Medical graduates are expected to serve a two -year tenure in government service or pay Rs. 2 lakhs in default. Next year this will be increased to Rs. 5 lakhs but going by past experience, it is doubtful if that will make a dent in the availability of doctors. Of the 3,000-odd medical students who graduate every year in the state, hardly 100 join government service, a senior health official pointed out. Poor pay, pathetic living conditions and lack of basic facilities like housing or schooling for children are a severe deterrent.
It is not only MBBS doctors who are in short supply, there is also a shortage of health assistants, multipurpose health workers (MPWs) and auxiliary nurse midwives (ANMs) in the State. Since the MPWs and ANMs work closely with the local people it is here that a serious lacuna is felt. The National Family Health Survey (NFHS-3) 2005-06 says that more than one in ten rural women did not receive any ante-natal care and Scheduled Tribe women were less likely than women belonging to any other caste/tribe to have received ante-natal care. One in three births in Maharashtra still takes place at home.
The NRHM has changed the articulation of health care by pumping in money as a senior health official put it. How this money is being used is debatable, though in some places, buildings are being repaired, equipment is being bought and health experts are being hired. The mission provides Rs. 60 crores to each taluka for expenses and at the public hearings the health officials often spoke with great glee about the “untied funds.” With Rs. 1,000 crores as the annual budget for Maharashtra, NRHM seeks to correct many imbalances.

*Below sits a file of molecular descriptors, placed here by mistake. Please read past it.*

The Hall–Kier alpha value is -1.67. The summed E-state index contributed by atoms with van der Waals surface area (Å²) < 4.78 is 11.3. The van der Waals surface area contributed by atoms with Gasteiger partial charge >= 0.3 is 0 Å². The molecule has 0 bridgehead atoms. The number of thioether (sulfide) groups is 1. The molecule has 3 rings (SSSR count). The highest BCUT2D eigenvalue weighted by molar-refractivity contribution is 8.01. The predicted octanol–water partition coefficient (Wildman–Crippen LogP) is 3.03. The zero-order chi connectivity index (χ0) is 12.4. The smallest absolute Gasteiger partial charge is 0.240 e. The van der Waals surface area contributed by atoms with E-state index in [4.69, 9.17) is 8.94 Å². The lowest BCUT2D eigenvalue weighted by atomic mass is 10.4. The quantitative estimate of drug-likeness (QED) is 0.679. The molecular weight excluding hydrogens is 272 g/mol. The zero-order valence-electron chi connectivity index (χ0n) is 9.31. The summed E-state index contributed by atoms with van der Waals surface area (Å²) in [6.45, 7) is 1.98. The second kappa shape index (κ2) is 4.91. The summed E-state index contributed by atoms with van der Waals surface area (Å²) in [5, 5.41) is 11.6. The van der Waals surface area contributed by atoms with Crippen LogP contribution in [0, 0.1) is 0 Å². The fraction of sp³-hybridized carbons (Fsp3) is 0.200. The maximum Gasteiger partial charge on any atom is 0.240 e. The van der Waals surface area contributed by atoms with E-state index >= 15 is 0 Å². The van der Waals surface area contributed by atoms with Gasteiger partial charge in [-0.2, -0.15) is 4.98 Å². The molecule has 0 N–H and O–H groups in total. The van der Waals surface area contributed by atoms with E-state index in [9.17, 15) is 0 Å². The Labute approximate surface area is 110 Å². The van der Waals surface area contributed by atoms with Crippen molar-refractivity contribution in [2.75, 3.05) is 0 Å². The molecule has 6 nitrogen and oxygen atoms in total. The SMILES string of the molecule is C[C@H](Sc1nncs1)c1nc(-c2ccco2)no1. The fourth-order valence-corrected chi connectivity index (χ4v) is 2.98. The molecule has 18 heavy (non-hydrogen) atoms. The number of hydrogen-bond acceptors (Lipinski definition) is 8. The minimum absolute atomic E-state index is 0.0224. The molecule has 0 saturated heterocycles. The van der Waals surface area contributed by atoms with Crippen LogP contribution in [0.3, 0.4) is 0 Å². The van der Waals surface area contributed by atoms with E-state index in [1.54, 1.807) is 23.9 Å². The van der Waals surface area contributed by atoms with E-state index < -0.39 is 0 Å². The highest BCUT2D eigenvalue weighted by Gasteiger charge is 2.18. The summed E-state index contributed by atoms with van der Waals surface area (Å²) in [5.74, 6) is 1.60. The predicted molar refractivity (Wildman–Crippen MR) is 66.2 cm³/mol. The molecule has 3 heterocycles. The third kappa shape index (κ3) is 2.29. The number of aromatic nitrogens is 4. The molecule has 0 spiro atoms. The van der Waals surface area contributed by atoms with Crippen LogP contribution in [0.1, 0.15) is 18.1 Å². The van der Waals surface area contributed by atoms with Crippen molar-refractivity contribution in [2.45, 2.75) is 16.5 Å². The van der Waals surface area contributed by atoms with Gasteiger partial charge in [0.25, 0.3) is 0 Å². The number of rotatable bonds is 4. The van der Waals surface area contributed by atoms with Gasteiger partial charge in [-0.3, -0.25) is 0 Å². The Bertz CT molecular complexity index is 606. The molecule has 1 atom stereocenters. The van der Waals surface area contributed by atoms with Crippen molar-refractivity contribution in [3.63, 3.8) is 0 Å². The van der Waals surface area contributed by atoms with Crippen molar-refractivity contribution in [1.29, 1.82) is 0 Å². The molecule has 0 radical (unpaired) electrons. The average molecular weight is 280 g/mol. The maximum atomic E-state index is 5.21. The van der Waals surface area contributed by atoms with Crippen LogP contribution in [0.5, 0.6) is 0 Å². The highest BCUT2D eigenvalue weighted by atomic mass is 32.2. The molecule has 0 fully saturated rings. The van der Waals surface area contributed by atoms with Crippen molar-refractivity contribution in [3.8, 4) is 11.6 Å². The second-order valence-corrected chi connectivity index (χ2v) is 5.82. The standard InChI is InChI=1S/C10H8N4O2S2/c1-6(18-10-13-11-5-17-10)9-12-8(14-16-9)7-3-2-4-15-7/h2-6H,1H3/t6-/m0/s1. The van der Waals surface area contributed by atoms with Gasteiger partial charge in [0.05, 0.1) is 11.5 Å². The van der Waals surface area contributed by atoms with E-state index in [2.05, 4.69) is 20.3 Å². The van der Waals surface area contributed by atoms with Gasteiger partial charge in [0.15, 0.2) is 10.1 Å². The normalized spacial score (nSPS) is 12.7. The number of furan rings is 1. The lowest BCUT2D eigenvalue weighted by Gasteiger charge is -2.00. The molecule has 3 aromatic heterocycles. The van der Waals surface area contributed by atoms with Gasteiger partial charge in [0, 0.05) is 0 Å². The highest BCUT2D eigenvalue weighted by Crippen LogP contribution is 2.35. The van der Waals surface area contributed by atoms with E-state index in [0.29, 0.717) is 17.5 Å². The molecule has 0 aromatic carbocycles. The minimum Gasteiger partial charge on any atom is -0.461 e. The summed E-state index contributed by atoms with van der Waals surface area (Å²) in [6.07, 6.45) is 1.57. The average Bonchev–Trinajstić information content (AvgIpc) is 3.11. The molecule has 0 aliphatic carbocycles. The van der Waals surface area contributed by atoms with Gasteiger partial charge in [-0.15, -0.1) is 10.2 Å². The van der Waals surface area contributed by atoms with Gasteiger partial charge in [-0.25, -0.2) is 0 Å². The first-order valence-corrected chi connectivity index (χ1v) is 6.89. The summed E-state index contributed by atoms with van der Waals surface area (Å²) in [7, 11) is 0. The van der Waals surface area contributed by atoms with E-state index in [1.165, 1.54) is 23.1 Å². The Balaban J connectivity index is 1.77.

Community-based monitoring is being taken very seriously by the authorities and there are plans to extend it to seven more districts in the State. However, the government has to realise that while funds are crucial, it cannot make up for the lack of doctors in areas where they are most needed.
The NFHS-3 report does not give a favourable picture of the State’s health. Forty-six per cent children under age five are stunted, and only half the adults in the State are at a healthy weight for their height. Anaemia, chronic malnutrition, a high perinatal mortality are persistent issues and these cannot be solved by enhanced funding alone. Facts in the NFHS report should at least spur the government to immediately tackle shortage in health service personnel. Merely signing bonds and fining people is not going to serve the purpose as has been proved. The government has to display political will and ensure that maximum benefits are realised under NRHM by using people’s participation as a basis for increased accountability and services.